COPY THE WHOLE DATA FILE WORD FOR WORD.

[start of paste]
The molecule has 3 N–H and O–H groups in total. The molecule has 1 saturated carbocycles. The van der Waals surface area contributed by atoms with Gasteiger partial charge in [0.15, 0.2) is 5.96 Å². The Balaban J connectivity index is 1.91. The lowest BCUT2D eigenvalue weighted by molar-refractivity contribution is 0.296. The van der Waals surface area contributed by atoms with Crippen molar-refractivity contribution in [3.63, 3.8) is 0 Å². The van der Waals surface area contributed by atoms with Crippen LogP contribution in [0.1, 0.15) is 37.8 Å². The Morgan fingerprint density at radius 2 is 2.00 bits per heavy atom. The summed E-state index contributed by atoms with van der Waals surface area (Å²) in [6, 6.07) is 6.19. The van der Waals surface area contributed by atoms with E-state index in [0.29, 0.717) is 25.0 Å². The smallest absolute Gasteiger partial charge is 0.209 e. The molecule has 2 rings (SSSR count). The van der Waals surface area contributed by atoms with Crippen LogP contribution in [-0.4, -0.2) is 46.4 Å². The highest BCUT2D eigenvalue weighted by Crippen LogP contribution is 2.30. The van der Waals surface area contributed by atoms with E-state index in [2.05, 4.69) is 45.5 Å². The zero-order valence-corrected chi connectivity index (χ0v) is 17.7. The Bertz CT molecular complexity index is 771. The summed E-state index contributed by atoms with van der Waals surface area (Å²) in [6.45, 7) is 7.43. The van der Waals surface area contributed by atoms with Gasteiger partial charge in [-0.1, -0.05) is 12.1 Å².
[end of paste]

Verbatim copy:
The molecule has 3 N–H and O–H groups in total. The molecule has 1 saturated carbocycles. The van der Waals surface area contributed by atoms with Gasteiger partial charge in [0.15, 0.2) is 5.96 Å². The Balaban J connectivity index is 1.91. The lowest BCUT2D eigenvalue weighted by molar-refractivity contribution is 0.296. The van der Waals surface area contributed by atoms with Crippen molar-refractivity contribution in [3.63, 3.8) is 0 Å². The van der Waals surface area contributed by atoms with Crippen LogP contribution in [0.1, 0.15) is 37.8 Å². The Morgan fingerprint density at radius 2 is 2.00 bits per heavy atom. The summed E-state index contributed by atoms with van der Waals surface area (Å²) in [6, 6.07) is 6.19. The van der Waals surface area contributed by atoms with E-state index in [0.29, 0.717) is 25.0 Å². The smallest absolute Gasteiger partial charge is 0.209 e. The molecule has 2 rings (SSSR count). The van der Waals surface area contributed by atoms with Crippen LogP contribution in [-0.4, -0.2) is 46.4 Å². The highest BCUT2D eigenvalue weighted by Crippen LogP contribution is 2.30. The van der Waals surface area contributed by atoms with E-state index in [2.05, 4.69) is 45.5 Å². The zero-order valence-corrected chi connectivity index (χ0v) is 17.7. The Bertz CT molecular complexity index is 771. The summed E-state index contributed by atoms with van der Waals surface area (Å²) in [6.45, 7) is 7.43. The van der Waals surface area contributed by atoms with Gasteiger partial charge in [-0.1, -0.05) is 12.1 Å².